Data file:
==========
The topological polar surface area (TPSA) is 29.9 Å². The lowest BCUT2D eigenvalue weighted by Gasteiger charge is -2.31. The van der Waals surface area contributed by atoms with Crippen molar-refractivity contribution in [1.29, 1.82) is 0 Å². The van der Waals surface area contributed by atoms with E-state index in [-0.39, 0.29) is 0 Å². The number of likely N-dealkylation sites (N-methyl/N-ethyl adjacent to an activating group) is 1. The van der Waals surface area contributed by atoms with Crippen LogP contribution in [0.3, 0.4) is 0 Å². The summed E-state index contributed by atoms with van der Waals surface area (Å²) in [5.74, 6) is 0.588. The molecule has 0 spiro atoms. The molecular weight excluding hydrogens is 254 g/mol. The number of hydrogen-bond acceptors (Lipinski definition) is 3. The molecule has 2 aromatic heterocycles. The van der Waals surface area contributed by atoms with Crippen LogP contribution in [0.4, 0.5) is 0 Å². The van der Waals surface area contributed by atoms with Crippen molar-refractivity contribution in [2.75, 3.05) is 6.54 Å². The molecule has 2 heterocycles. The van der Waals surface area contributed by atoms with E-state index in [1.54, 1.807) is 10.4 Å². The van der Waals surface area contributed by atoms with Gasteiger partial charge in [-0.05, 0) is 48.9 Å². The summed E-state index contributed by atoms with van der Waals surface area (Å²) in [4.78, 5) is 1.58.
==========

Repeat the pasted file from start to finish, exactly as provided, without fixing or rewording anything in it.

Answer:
The topological polar surface area (TPSA) is 29.9 Å². The lowest BCUT2D eigenvalue weighted by Gasteiger charge is -2.31. The van der Waals surface area contributed by atoms with Crippen molar-refractivity contribution in [1.29, 1.82) is 0 Å². The van der Waals surface area contributed by atoms with E-state index in [-0.39, 0.29) is 0 Å². The number of likely N-dealkylation sites (N-methyl/N-ethyl adjacent to an activating group) is 1. The van der Waals surface area contributed by atoms with Crippen LogP contribution in [0.3, 0.4) is 0 Å². The summed E-state index contributed by atoms with van der Waals surface area (Å²) in [5.74, 6) is 0.588. The molecule has 0 spiro atoms. The molecular weight excluding hydrogens is 254 g/mol. The number of hydrogen-bond acceptors (Lipinski definition) is 3. The molecule has 2 aromatic heterocycles. The van der Waals surface area contributed by atoms with Crippen LogP contribution in [0.4, 0.5) is 0 Å². The van der Waals surface area contributed by atoms with Crippen molar-refractivity contribution in [2.75, 3.05) is 6.54 Å². The molecule has 2 heterocycles. The van der Waals surface area contributed by atoms with E-state index in [1.54, 1.807) is 10.4 Å². The van der Waals surface area contributed by atoms with Gasteiger partial charge in [-0.05, 0) is 48.9 Å². The summed E-state index contributed by atoms with van der Waals surface area (Å²) in [4.78, 5) is 1.58.